The day went by quite fast. Most of the tables were filled – some with good deals to be had. Tim not only sold several pipes but also bought a couple. I did not go to the show to buy a new pipe since I have a number still waiting to be smoked. But I found some tobacco and some miscellaneous tobacco items that had it not been for the show I would never have gotten. But that is not why I went to the show. I went to support a friend and reacquaint with some old friends. And from that perspective, it was more than I could have asked for. It was a very memorable time and I am looking forward to the next show.

From the Cybershire
I found this article online at the British Medical Journal's website (www.bmj.org) and thought you might find it interesting.

A memorable patient - Protective pipe smoking
When I first started in general practice in 1946 a man of about 80 came to see me and, as it was my first contact with him, I asked a few leading questions about his health and his smoking habits. He replied–"I smokes a pipe and it's all the fault of you doctors." Sensing a story, I asked for an explanation. At the start of the century he was running a daily carrier service with a horse and cart between Tewkesbury and Gloucester, a distance of about 12 miles.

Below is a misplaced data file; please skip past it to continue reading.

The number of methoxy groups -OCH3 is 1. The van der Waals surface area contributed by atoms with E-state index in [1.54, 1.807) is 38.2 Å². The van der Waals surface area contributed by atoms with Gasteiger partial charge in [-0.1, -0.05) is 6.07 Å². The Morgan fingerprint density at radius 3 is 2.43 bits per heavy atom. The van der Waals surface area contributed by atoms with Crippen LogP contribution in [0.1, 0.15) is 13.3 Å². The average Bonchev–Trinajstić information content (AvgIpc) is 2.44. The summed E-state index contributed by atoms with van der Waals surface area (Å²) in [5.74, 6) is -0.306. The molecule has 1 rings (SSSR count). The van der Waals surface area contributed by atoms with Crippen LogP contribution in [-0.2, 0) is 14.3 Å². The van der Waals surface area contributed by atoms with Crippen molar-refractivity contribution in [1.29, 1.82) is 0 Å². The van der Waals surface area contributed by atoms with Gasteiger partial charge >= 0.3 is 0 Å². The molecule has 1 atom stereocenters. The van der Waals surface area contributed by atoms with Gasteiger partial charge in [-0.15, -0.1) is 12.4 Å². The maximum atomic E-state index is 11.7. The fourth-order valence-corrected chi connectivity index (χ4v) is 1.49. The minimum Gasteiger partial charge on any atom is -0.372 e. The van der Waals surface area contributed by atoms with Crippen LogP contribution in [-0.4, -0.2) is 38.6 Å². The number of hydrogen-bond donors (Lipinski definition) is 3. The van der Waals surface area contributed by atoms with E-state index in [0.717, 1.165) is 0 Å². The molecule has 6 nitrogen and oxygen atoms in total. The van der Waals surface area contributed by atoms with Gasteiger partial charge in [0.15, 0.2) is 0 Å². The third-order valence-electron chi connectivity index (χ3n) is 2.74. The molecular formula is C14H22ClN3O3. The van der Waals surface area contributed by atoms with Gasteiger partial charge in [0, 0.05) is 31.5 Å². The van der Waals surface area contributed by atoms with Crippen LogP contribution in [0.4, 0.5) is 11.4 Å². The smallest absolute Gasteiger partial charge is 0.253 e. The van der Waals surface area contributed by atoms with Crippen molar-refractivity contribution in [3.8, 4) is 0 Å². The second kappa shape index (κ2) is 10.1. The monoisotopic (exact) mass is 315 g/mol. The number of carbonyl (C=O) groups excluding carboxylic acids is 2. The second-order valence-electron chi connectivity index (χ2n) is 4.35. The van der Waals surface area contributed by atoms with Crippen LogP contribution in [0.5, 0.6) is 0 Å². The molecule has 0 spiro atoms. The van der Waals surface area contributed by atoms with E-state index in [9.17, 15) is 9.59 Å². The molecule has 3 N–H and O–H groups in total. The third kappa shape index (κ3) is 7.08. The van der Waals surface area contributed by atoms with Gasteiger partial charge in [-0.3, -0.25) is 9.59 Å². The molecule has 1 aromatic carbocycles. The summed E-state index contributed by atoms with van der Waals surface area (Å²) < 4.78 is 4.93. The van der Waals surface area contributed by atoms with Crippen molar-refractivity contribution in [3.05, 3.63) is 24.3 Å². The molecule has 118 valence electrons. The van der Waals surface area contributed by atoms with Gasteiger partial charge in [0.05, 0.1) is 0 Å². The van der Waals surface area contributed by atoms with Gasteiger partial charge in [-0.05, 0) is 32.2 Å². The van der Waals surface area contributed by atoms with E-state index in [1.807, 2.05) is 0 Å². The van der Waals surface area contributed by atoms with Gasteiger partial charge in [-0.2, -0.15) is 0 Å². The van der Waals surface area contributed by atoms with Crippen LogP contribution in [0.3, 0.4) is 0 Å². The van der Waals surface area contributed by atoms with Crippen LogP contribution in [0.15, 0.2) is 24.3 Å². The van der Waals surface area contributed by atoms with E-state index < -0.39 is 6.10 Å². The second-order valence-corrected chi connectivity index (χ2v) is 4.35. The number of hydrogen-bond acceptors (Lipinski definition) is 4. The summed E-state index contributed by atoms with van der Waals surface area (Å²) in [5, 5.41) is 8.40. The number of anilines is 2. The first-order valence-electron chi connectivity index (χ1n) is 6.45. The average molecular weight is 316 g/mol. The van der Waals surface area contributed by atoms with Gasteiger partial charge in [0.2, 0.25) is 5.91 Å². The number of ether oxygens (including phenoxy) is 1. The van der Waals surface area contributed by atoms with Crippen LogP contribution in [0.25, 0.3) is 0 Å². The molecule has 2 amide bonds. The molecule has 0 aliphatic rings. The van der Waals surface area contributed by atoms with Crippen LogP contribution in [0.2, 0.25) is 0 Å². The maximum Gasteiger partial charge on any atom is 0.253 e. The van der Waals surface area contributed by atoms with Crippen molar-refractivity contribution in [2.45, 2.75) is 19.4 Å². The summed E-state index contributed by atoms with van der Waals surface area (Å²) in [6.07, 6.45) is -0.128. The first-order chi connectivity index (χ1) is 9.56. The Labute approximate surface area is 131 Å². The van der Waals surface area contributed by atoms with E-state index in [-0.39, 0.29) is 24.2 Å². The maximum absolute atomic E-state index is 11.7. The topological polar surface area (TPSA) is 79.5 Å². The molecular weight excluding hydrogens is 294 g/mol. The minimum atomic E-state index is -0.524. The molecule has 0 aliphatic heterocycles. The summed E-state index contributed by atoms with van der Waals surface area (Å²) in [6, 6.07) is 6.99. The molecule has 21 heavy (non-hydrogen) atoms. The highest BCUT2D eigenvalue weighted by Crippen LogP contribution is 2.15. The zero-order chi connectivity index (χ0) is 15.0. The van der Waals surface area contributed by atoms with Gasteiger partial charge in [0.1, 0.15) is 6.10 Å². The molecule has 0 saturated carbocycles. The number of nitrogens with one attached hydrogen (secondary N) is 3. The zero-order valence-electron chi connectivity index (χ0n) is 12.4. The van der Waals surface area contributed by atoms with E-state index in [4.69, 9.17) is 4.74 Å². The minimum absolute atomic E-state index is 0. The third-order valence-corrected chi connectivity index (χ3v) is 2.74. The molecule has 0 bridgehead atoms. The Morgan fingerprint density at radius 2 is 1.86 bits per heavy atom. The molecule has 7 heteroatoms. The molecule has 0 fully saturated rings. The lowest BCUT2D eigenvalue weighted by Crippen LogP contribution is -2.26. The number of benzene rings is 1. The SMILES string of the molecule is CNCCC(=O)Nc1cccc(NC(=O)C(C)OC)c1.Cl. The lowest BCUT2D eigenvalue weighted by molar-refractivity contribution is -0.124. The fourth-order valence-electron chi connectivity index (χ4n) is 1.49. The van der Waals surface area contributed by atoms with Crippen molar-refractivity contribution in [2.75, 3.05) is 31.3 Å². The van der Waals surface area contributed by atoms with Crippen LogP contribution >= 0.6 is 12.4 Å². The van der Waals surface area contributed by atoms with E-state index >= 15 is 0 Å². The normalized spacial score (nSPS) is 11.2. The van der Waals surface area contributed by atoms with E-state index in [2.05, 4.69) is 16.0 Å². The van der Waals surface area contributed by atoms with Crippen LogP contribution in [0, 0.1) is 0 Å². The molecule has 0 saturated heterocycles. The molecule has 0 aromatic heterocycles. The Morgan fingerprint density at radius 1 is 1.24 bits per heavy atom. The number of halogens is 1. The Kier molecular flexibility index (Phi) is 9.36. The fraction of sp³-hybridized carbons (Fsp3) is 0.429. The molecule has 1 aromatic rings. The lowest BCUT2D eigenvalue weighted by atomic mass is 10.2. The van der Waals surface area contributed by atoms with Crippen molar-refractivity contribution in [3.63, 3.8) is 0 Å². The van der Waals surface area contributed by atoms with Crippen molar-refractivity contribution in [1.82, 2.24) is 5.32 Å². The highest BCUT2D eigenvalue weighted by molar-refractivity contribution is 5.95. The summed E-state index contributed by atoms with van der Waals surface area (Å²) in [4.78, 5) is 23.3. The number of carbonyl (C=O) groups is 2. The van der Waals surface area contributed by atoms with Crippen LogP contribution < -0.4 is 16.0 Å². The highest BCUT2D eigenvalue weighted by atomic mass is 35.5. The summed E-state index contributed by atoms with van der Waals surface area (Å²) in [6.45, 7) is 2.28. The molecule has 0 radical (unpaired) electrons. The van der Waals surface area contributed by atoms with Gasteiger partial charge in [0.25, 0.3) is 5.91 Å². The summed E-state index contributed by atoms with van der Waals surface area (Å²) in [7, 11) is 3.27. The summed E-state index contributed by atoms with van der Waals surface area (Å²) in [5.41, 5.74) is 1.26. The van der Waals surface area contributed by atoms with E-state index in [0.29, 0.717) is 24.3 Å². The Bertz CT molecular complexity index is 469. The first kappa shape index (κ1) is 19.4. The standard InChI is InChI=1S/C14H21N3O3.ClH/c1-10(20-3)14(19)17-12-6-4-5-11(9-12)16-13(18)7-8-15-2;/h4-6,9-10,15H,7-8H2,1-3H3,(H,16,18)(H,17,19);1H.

Unfortunately in 1901 there was an outbreak of smallpox in Gloucester, and some of the inhabitants of Tewkesbury became worried about the possibility of this daily carrier service, which at the time was the only regular contact between the two towns, bringing the contagion back to Tewkesbury. As this service was his sole means of livelihood, my patient consulted the doctor who acted in the capacity of medical officer of health to the borough and put the problem to him. This learned doctor advised my patient to buy a large pipe, fill it to the brim, and light up as soon as he approached the toll gate on the outskirts of Gloucester. If he kept it going all the time he was in the city he "would be all right." He never did contract smallpox, and my patient continued with his carrier service and with his smoking. I was privileged to receive an invitation to his 100th birthday party, where I observed that he was still happily puffing away on his pipe